BALTIMORE (WJZ) — Summer storms across the country have caused severe damage and even death.

Rochelle Ritchie has more on the most recent storm deaths and the stern warning from emergency officials.

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Maryland Natural Resource Police found another missing boater dead just Tuesday afternoon. They say people need to use common sense when deciding to go out in these treacherous storms.

Dark clouds roll over the blue skies of summer as another recipe of wild weather churns.

Rain, high winds and lightning—one bolt right over the Capitol—are just a snapshot of the ferocious summer weather all over the country.

“First you heard a rumbling and then the table slammed into the side of the window,” said Todd Winkler.

The storms have already proved deadly in Maryland. One person was found dead Tuesday morning on the Susquehanna River and two boaters were found dead in the water just south of the Francis Scott Key Bridge.

“The first you can give to the boating world is common sense. If it looks like it is going to storm later on, don’t go out,” said Candy Thomson, Maryland Natural Resources Police.

All across Maryland, emergency personnel are enforcing the notion that when the storm approaches, take shelter.

“These storms are dangerous. They are deadly but it seems people are not taking the warnings seriously,” said Lt. Russ Davies. “Take the situation seriously because the storms have arrived with little warning although they were predicted.”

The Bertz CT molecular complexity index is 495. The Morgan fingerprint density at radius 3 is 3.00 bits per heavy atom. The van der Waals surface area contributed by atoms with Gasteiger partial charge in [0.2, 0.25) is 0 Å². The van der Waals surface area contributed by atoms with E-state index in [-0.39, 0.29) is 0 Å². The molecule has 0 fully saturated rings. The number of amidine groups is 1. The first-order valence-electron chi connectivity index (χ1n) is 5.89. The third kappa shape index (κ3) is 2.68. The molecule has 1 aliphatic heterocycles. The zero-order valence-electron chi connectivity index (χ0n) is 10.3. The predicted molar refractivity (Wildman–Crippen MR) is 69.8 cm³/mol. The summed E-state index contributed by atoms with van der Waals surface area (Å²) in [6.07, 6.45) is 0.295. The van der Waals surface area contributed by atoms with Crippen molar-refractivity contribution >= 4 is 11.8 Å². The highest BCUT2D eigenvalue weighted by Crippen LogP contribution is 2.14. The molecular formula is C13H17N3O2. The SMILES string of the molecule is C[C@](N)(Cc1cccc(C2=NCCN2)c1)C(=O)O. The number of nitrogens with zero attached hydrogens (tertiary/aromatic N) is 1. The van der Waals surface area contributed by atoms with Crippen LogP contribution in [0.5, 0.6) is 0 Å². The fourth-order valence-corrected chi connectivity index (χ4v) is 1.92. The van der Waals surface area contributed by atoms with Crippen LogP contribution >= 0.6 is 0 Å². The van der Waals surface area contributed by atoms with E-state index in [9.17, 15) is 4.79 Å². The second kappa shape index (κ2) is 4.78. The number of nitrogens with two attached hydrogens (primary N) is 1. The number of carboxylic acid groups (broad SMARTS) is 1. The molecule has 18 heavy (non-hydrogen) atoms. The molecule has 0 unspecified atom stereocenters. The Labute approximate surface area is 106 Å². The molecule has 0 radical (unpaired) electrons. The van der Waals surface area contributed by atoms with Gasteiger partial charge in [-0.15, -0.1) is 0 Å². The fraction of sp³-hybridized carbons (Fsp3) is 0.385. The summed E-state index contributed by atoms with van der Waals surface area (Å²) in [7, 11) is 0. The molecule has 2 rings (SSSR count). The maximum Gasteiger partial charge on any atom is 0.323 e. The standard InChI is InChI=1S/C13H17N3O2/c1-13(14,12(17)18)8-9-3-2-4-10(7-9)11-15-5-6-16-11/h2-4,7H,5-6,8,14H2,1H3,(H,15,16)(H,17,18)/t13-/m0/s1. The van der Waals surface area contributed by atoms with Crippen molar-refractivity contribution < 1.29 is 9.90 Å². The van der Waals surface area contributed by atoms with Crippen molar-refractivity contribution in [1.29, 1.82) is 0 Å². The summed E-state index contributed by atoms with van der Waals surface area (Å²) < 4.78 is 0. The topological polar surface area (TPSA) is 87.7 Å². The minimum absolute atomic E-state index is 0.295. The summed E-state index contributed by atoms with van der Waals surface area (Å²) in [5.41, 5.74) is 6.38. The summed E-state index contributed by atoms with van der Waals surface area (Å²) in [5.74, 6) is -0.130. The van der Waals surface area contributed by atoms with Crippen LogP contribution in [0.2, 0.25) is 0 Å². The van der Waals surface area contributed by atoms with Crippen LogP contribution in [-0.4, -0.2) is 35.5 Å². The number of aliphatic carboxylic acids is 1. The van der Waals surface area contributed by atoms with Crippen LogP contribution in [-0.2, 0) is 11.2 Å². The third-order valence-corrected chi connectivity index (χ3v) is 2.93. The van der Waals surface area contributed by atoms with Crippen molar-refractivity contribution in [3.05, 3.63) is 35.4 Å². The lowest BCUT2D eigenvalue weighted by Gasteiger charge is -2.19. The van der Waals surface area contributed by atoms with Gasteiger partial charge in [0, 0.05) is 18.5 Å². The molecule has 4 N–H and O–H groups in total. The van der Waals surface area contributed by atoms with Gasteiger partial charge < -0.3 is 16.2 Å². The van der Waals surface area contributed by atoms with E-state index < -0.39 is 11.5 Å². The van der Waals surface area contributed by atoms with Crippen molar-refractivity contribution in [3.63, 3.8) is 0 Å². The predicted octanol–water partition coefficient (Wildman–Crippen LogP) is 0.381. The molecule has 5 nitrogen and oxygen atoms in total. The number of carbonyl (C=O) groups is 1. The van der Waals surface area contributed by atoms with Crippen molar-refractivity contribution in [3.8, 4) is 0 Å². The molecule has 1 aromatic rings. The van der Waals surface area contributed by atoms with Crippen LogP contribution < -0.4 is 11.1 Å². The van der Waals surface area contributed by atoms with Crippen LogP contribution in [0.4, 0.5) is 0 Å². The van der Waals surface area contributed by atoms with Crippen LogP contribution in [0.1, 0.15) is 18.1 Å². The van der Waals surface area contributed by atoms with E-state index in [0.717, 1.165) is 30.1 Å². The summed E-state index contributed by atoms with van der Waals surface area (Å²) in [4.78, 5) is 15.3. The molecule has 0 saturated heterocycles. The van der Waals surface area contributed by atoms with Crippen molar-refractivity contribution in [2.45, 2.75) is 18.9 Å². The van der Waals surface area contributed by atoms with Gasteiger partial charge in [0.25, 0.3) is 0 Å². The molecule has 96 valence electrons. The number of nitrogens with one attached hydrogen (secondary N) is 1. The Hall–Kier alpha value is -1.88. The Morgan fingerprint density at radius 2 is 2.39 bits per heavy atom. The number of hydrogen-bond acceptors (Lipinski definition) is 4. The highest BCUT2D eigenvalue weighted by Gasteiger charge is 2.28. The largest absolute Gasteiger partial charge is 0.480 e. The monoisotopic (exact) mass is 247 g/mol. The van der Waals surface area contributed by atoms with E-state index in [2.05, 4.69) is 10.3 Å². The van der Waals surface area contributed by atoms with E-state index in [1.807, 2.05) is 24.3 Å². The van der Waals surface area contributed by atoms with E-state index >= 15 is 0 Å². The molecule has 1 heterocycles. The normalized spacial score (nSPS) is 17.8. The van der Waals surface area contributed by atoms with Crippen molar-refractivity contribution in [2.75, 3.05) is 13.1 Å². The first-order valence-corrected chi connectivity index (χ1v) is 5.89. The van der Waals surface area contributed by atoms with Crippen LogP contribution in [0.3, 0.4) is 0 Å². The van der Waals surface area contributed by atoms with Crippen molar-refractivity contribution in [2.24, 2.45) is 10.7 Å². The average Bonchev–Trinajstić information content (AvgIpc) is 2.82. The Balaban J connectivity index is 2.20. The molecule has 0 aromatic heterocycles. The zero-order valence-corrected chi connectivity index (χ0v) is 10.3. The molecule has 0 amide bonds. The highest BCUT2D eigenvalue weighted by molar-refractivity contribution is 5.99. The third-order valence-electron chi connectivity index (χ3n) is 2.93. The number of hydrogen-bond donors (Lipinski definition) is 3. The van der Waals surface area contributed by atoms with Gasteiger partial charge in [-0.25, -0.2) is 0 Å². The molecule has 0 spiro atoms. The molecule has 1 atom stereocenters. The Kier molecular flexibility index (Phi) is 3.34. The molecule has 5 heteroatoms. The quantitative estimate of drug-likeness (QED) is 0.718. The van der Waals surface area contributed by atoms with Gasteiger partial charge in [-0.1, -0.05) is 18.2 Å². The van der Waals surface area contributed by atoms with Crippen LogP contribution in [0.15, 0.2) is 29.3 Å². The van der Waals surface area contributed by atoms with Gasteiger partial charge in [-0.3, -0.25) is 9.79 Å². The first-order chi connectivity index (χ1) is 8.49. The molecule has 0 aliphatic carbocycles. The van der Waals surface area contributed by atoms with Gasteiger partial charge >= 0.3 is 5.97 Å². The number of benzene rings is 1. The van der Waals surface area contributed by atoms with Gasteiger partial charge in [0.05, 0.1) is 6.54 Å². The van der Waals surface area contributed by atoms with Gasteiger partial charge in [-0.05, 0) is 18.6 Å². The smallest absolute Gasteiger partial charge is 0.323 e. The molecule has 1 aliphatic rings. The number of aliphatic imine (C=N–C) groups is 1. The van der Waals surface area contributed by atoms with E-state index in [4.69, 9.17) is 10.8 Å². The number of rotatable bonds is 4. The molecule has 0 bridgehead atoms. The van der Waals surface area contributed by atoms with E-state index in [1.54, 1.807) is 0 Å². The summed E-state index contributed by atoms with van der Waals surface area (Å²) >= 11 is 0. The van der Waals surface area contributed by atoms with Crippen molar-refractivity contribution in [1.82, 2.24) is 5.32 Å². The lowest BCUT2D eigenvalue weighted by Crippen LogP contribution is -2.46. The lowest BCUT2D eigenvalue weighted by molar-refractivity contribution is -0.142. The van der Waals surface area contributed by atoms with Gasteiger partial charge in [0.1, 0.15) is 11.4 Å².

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While death is certainly on the table when it comes to these storms, the damage left behind shows just how easy it is to become the next victim.

Storms in DC left cars smashed by trees—a reminder of why staying inside as severe weather moves through is so critical.

“It sounded like a big explosion,” said one woman.

While falling trees and flooding have been a major issue in Colorado, it’s the lightning that’s killed two people.

“It was like being dipped in a nine volt battery of water,” said one man.

Missiles of electricity lit up the downtown sky.

“To have two people killed by lightning is extremely uncommon,” said an official.

With more storms approaching, officials can only hope people choose to stay inside and out of Mother Nature’s summer wrath.

Officials say even though you may not see lightning, you should take shelter if you hear thunder.

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